05: Making The Change A Welcomed One

When shifting to using BI tools instead of the conventional ones, the change may be difficult to digest for the older workers accustomed with the older ways. IT teams must invest in comprehensive training programs to educate users on the capabilities and functionalities of BI systems. This includes providing hands-on workshops, tutorials, and documentation to empower users to leverage the full potential of these tools. Moreover, IT teams must solicit feedback from end-users to identify pain points and areas for improvement, to make the interface as user friendly as possible to make the transition easy.

06: Data Governance 

Clear governance frameworks and data management policies to maintain the integrity and consistency of BI initiatives.  IT teams must define roles of data ownership and data stewardship so that transparency and accountability remain through the data cycle. Standardisation should also be practised with the BI tools being offered for ease of use and comparison of different analysis for different departments.

More Challenges To Consider

Besides some of these well known hurdles there still exist some challenges which contribute to the latter. These must also be known and dealt with by the IT department to ensure that the BI data driven journey is a smooth sailing one. 

1.Cost Management

BI projects can quickly escalate in cost,especially when dealing with large-scale deployments and complex infrastructures. IT teams must carefully balance the trade-offs between performance, scalability, and cost-effectiveness to optimise resource utilisation and maximise Return on Investment (ROI).

2.Security And Compliance

With data privacy regulations becoming increasingly stringent,Protecting sensitive information from unauthorised access, data breaches, and cyber threats is paramount. This involves implementing robust authentication mechanisms, cloud computing data security, encryption protocols, and access controls to safeguard data both in transit and at rest.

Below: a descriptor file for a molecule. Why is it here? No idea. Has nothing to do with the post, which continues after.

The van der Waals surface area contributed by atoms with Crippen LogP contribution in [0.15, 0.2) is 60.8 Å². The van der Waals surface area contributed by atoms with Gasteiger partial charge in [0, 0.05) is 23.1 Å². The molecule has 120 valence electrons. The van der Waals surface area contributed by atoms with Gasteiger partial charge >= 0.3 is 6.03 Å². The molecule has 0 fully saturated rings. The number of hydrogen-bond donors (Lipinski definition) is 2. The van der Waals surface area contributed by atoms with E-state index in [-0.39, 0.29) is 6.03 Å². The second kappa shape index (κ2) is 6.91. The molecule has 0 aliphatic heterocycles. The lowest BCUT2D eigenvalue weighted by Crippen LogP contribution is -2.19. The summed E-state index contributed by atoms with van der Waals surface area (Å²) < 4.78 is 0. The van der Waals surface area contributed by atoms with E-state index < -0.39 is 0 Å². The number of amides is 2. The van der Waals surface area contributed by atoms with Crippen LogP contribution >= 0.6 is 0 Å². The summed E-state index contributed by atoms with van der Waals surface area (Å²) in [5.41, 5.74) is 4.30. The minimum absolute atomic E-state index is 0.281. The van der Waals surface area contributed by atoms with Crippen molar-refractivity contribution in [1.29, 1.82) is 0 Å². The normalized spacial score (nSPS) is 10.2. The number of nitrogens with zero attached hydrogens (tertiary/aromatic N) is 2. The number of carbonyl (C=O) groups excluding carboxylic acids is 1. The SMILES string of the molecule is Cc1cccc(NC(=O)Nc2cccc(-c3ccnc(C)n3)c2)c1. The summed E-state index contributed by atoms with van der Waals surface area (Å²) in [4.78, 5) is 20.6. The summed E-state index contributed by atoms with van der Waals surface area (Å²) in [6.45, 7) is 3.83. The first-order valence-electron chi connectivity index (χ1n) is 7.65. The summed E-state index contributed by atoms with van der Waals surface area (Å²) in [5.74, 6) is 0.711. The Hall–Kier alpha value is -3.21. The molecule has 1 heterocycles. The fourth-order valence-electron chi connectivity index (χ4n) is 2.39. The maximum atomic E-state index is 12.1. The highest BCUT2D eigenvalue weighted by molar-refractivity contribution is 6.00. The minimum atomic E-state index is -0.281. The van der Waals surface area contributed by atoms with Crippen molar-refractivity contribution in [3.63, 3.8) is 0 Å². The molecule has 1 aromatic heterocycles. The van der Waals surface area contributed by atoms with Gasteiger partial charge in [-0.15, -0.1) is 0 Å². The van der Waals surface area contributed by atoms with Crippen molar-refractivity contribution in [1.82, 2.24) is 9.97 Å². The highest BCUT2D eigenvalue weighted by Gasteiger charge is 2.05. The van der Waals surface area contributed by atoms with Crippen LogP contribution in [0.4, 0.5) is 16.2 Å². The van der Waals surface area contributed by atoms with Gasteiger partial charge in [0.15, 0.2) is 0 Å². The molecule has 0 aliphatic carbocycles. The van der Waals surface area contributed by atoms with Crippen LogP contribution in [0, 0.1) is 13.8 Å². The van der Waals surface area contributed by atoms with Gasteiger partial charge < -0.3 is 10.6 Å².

3.Scalability And Performance 

Since data volume will continue to grow exponentially, IT teams will face the challenge of ensuring the scalability and performance of BI systems. To address this, IT teams must adopt scalable infrastructure solutions such as cloud-based platforms and distributed computing frameworks.

4.Making Sure Data is Up to Date

Up to date data will allow for more accurate decision making, giving the organisation an advantage which would be very visible in fast moving industries and customer-facing industries. 


To conclude 2024 business intelligence future trends is a journey with many hurdles but it also brings many opportunities for any organisation. From overcoming low adoption rates and addressing data integration problems, IT teams have a very important role to play in steering BI initiatives towards success. They can foster organisations towards a culture of data-driven decision-making and empower stakeholders at all levels to leverage insights for strategic advantage.